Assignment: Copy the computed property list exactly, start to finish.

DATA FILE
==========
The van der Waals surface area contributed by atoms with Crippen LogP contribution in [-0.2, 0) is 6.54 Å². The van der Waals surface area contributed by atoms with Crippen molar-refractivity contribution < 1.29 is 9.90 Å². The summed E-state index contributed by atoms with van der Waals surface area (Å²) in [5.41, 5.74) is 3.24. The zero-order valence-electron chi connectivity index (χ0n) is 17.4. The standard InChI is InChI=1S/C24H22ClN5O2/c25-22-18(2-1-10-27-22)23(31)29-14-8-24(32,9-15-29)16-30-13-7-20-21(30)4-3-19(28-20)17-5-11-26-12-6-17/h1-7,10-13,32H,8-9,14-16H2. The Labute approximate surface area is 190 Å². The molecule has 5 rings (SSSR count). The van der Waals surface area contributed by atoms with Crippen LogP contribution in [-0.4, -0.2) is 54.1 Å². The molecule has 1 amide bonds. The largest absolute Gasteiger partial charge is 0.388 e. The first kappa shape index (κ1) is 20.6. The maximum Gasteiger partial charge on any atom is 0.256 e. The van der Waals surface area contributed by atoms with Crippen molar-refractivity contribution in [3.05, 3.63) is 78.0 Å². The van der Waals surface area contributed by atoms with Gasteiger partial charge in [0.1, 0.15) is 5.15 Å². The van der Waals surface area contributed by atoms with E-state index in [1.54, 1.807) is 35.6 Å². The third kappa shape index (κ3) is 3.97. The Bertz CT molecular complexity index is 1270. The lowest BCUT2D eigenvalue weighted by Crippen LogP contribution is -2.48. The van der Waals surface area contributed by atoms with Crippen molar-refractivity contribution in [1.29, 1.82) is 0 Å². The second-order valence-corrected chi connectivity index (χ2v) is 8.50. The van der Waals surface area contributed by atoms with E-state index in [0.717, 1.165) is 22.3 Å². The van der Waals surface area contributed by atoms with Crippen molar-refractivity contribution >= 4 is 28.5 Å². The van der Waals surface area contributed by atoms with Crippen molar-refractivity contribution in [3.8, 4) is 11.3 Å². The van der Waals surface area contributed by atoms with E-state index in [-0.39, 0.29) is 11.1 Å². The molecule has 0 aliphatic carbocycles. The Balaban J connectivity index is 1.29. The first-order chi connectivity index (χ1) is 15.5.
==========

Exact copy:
The van der Waals surface area contributed by atoms with Crippen LogP contribution in [-0.2, 0) is 6.54 Å². The van der Waals surface area contributed by atoms with Crippen molar-refractivity contribution < 1.29 is 9.90 Å². The summed E-state index contributed by atoms with van der Waals surface area (Å²) in [5.41, 5.74) is 3.24. The zero-order valence-electron chi connectivity index (χ0n) is 17.4. The standard InChI is InChI=1S/C24H22ClN5O2/c25-22-18(2-1-10-27-22)23(31)29-14-8-24(32,9-15-29)16-30-13-7-20-21(30)4-3-19(28-20)17-5-11-26-12-6-17/h1-7,10-13,32H,8-9,14-16H2. The Labute approximate surface area is 190 Å². The molecule has 5 rings (SSSR count). The van der Waals surface area contributed by atoms with Crippen LogP contribution in [-0.4, -0.2) is 54.1 Å². The molecule has 1 amide bonds. The largest absolute Gasteiger partial charge is 0.388 e. The first kappa shape index (κ1) is 20.6. The maximum Gasteiger partial charge on any atom is 0.256 e. The van der Waals surface area contributed by atoms with Crippen molar-refractivity contribution in [3.05, 3.63) is 78.0 Å². The van der Waals surface area contributed by atoms with Gasteiger partial charge in [0.1, 0.15) is 5.15 Å². The van der Waals surface area contributed by atoms with E-state index in [1.54, 1.807) is 35.6 Å². The third kappa shape index (κ3) is 3.97. The Bertz CT molecular complexity index is 1270. The lowest BCUT2D eigenvalue weighted by Crippen LogP contribution is -2.48. The van der Waals surface area contributed by atoms with Crippen molar-refractivity contribution in [1.29, 1.82) is 0 Å². The second-order valence-corrected chi connectivity index (χ2v) is 8.50. The van der Waals surface area contributed by atoms with E-state index in [0.717, 1.165) is 22.3 Å². The van der Waals surface area contributed by atoms with Crippen molar-refractivity contribution >= 4 is 28.5 Å². The van der Waals surface area contributed by atoms with Crippen molar-refractivity contribution in [3.8, 4) is 11.3 Å². The van der Waals surface area contributed by atoms with E-state index in [-0.39, 0.29) is 11.1 Å². The molecule has 0 aliphatic carbocycles. The Balaban J connectivity index is 1.29. The first-order chi connectivity index (χ1) is 15.5.